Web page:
Leaving Moldova, his driver four times endures the same roadside ritual. A policeman stops the minibus. "The cops' faces stony and dull, the driver's face resigned and resentful". Asking if it was always like this, Stasiuk gets the reply that it's the same as it ever was: "Ever since the end of the Soviet Union."
This sense of going somewhere ill-defined, and ending up not quite nowhere, permeates this account. He ends up at Babadag in Romania only because not far from there, he can go no further east. Danger lurks beyond such an horizon. Neither armies nor ideas can be escaped. Nowhere can be found to start over, at the end of such a long history. We live, he admits, in a "past that permeates our territories, just as an animal's den is filled with its smell."
The final section from which this book takes its name, which runs about 90 pages, cannot find a place to settle itself. He starts by riffing through his passport with its 167 stamps, his shoebox full of snapshots, his bottle full of coins. Travel, he asserts, can be summed up as an attempt to penetrate the secret passage into the interior. An old photograph, a banknote, a reminiscence set him off on a recollected story, but the map at the front of this book, for all its strange place names, leaves many more out, and the reports from these fluid borders tend to accentuate their mysterious intersections as often as they delineate their jealous guards and linguistic niceties.
I found this last chapter somewhat tedious, as the relentless mood of detached observation and philosophical prose over 250 pages sunk in. One error despite Michael Kandel's sustained translation (from the 2004 original) into confident, oracular English slipped past; Enver Hoxha's daughter Pranvera could not have reconstructed a fortress in 1882. Otherwise, enriched by a few end notes about references obscure to non-Polish readers, this reads admirably well, and for the more intellectual of armchair travelers, it is recommended as a slow if short read.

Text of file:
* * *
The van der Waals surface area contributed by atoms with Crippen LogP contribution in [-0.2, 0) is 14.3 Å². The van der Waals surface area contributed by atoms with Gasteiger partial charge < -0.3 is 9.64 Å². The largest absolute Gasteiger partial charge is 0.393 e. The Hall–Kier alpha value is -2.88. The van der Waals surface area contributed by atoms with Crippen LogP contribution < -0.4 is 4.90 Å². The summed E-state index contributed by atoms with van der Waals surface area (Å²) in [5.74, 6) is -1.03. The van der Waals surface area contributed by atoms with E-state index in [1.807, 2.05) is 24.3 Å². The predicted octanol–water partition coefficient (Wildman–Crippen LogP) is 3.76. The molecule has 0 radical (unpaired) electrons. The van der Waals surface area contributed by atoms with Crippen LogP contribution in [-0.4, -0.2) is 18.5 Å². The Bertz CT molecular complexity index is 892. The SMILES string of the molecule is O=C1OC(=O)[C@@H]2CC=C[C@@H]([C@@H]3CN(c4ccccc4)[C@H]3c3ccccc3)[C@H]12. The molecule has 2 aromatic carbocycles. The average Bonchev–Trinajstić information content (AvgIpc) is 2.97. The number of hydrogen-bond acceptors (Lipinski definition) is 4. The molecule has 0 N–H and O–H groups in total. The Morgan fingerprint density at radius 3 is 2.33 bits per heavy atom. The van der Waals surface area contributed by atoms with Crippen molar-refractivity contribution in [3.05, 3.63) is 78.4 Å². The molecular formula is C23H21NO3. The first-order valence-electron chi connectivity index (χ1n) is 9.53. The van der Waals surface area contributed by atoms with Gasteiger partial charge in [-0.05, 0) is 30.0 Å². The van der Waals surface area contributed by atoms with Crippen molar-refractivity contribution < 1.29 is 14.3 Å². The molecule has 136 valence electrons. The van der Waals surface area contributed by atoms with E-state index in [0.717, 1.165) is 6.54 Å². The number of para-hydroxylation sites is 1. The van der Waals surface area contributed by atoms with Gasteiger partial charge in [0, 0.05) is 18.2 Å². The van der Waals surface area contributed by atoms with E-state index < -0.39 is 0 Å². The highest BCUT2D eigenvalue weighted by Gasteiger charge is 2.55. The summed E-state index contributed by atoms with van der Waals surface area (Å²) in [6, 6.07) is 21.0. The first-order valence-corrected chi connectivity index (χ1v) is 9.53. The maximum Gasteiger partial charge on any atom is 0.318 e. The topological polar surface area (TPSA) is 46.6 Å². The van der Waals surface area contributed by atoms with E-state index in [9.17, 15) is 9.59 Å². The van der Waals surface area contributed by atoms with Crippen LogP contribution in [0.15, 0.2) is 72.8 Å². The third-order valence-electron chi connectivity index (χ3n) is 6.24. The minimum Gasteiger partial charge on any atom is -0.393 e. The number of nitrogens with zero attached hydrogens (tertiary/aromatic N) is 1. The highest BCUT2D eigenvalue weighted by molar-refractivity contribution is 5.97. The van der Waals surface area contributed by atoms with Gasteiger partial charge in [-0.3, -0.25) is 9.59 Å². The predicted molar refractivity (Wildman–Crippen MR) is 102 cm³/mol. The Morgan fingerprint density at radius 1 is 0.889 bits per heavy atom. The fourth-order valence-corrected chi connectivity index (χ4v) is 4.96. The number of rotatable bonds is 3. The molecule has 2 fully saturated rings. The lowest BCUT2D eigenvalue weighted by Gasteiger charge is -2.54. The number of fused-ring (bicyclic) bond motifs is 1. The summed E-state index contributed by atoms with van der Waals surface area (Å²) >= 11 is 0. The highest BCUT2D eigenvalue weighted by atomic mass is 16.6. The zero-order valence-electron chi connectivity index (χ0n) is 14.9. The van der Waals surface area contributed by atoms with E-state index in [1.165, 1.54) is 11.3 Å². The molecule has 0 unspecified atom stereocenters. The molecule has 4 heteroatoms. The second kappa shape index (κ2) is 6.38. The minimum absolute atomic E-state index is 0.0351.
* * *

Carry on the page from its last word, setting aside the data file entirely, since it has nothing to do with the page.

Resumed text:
Having seen the plains of Eastern Hungary and a bit of the Slovakian mountains and the Danube's bend myself, I can, however, attest to the effect on the disoriented traveler of the languages, the torpor, and the barriers erected not so much politically but culturally that dissuade a visitor. Unlike me, with his native Polish and his pan-Slavic knack of picking up similarities in cognate languages, Stasiuk sets out with more aplomb, if no less attitude. That is, he projects as any visitor his own isolation within such vast settings that humble the outsider used to cities, compact streets, and accessible conversations with the locals.
Rather than such familiarities, Stasiuk conjures up the haunted qualities of this realm. "Death should bear some resemblance to life. It should be like a dream or a movie. Reality in this part of the continent has assumed the aspect of the afterlife--no doubt so that people will fear death less and die with less regret." This ultimately oblique, slippery visit to the countries beyond the author's native Poland carries an erudite, seasoned, yet very melancholy atmosphere common to much of the cultural and literary productions of this region. It captures the sense of the humble but it also strains for the heights, not the depths, of sadness.